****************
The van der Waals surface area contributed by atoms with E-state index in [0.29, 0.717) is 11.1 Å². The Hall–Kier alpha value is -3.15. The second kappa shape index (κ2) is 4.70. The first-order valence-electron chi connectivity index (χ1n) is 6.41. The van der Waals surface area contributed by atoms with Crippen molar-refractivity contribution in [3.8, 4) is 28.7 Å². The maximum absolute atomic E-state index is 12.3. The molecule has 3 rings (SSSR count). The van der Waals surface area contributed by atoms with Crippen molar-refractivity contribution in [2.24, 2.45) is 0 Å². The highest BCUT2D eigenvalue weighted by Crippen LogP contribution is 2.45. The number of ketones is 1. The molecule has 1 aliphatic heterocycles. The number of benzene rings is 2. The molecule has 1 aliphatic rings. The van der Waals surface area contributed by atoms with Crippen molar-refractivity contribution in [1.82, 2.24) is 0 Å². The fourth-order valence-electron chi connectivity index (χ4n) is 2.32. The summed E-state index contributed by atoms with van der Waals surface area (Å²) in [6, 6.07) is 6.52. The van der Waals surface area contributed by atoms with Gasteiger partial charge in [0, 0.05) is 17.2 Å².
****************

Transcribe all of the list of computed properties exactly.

The van der Waals surface area contributed by atoms with E-state index in [0.29, 0.717) is 11.1 Å². The Hall–Kier alpha value is -3.15. The second kappa shape index (κ2) is 4.70. The first-order valence-electron chi connectivity index (χ1n) is 6.41. The van der Waals surface area contributed by atoms with Crippen molar-refractivity contribution in [3.8, 4) is 28.7 Å². The maximum absolute atomic E-state index is 12.3. The molecule has 3 rings (SSSR count). The van der Waals surface area contributed by atoms with Crippen molar-refractivity contribution in [2.24, 2.45) is 0 Å². The highest BCUT2D eigenvalue weighted by Crippen LogP contribution is 2.45. The number of ketones is 1. The molecule has 1 aliphatic heterocycles. The number of benzene rings is 2. The molecule has 1 aliphatic rings. The van der Waals surface area contributed by atoms with Crippen molar-refractivity contribution in [1.82, 2.24) is 0 Å². The fourth-order valence-electron chi connectivity index (χ4n) is 2.32. The summed E-state index contributed by atoms with van der Waals surface area (Å²) in [6, 6.07) is 6.52. The van der Waals surface area contributed by atoms with Gasteiger partial charge in [0, 0.05) is 17.2 Å².